We attend and handle communications for many events, all year long. Events can be an ideal way to connect with audiences face-to-face and create memorable moments that enhance your brand. But nobody, ever, in the history of an events, has left one and said, “That was nice, but I just wish there was a longer speaking program.”
Speaking programs (unless there is a compelling keynote address that is part of the draw or they present a high entertainment factor) are typically the bane of existence for event attendees. They tend to be long, repetitive and take away from the event experience. Sometimes, they are a necessary evil, as they are a communications opportunity to precious to ignore. Some smart organizations have shown videos in lieu of a string of stiff, scripted speakers. But, at a recent event, we recommended something innovative and the client said “yes,” – we helped them pull off an event without a speaking program. And guess what? Nobody missed it.
This was a grand opening, especially for donors, of a building supported by philanthropy it was a celebration and a chance to see, in real life rather than in renderings, the fulfillment of a dream. The client allowed the guests to tour the building, enjoy food and entertainment, and learn about the facts of the new facility through artistically-designed signage located around the venue. Instead of calling a time-out on the fun and bringing the festive atmosphere to a halt to listen to the CEO thank individual after individual in prepared remarks, the party atmosphere remained consistent for three hours, while the CEO worked the room to personally thank donors. The building itself was the star of the show and it was kept that way.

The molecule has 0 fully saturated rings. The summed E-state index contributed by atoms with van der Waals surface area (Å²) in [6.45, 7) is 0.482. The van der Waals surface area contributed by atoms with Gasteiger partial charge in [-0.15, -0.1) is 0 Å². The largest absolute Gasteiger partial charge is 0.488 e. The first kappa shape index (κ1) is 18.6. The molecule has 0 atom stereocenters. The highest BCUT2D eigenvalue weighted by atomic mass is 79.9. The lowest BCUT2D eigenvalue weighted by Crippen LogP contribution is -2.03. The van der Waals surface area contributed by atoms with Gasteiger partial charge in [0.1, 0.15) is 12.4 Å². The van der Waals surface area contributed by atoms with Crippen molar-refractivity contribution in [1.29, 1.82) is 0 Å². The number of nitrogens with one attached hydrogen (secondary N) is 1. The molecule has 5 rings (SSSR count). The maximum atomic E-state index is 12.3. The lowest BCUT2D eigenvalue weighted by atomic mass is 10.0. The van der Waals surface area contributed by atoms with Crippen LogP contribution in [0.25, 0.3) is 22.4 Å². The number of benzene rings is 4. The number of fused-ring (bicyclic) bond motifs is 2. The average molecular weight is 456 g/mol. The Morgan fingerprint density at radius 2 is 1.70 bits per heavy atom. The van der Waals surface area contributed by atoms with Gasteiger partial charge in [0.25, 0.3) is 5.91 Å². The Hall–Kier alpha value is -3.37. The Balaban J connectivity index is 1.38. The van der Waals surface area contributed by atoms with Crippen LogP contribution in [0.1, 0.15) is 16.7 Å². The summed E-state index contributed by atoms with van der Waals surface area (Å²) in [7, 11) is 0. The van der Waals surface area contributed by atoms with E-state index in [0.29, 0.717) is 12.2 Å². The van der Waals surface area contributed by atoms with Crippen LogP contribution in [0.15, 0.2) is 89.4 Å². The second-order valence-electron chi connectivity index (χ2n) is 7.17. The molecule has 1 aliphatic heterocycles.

The feedback has been terrific. Attendees describe the event as “fun” and “memorable” and not one asked about why there wasn’t speaking program.
The advice the next time you host an event, keep the speaking program as short as possible or, if it has to be relatively long, make it entertaining with video and/or personality. The host should work hard to make the rounds and communicate the most important messages in person. Or, better yet, if the situation allows, if there’s no sit-down portion of the event, for example, just nix the program altogether. The only ones who might miss it could be the PR firm who could have billed hours to write remarks that would have been nobody’s highlight of the event.